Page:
Starbucks points to its generous benefits, including paid parental leave, a 401(k) program and free college tuition through Arizona State University. Late last month, it announced pay increases, saying all its U.S. workers will earn at least $15 __ and up to $23 __ per hour by next summer.
The Seattle-based company says its 8,000 company-owned U.S. stores function best when the company works directly with its employees.
“Every success we have ever achieved has been in direct partnership with one another __ without an outside party between us,” said Rossann Williams, Starbucks’ North America president, in a recent letter to employees that urged a “no” vote in Buffalo.’
Graff said Starbucks’ reputation as a generous employer is one reason it’s an ideal target for union organizers.
“When companies frame themselves as good employers who care about workers, often that sets up expectations for workers,” Graff said.
Around 111 employees __ including those at Brisack’s store and at two stores in suburban Buffalo __ will be eligible to vote on unionization. The NLRB rejected Starbucks’ request to hold one vote with 20 stores in the Buffalo region and ordered separate votes at the three stores. A majority vote at any one of the stores would create a bargaining unit for that location.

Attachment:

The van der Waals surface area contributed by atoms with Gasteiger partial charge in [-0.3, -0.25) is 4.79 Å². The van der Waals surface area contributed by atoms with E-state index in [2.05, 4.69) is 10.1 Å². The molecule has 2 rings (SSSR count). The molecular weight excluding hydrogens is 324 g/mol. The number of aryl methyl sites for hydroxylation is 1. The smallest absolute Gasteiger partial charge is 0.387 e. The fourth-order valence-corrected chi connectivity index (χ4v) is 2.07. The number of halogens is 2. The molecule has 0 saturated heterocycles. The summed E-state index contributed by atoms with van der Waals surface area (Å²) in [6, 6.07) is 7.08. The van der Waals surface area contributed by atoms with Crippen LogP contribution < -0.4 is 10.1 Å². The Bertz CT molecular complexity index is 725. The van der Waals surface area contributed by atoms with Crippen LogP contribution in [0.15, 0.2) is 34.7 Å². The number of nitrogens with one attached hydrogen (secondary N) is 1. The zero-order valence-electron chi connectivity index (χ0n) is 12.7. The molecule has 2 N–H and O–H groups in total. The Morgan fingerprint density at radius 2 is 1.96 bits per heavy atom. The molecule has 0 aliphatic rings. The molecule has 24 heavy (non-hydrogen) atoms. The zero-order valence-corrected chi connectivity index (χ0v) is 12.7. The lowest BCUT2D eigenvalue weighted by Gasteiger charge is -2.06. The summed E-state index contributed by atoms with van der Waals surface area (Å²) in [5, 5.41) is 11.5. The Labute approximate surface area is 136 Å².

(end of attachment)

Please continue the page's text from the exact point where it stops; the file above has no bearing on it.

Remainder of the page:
Williams and Starbucks founder Howard Schultz are among the company representatives who have swarmed Buffalo in recent weeks, even closing stores to hold team meetings, Brisack and other workers say. In an NLRB filing this week, Workers United accused Starbucks of threats, intimidation and surveillance of workers.
There’s a lot at stake for Starbucks. Carolyn Plump, an associate professor of legal studies at La Salle University School of Business, said private employers almost uniformly oppose unions because they often result in higher labor costs and less flexibility. Union membership gives workers the legal right to strike and forces employers to negotiate hirings, firings and promotions.
Starbucks has fought union efforts before. Earlier this summer, the NLRB found that Starbucks retaliated unlawfully against two Philadelphia baristas who were fired by the company in 2019 after they tried to form a city-wide union. The board ordered Starbucks to cease its efforts and reinstate those workers.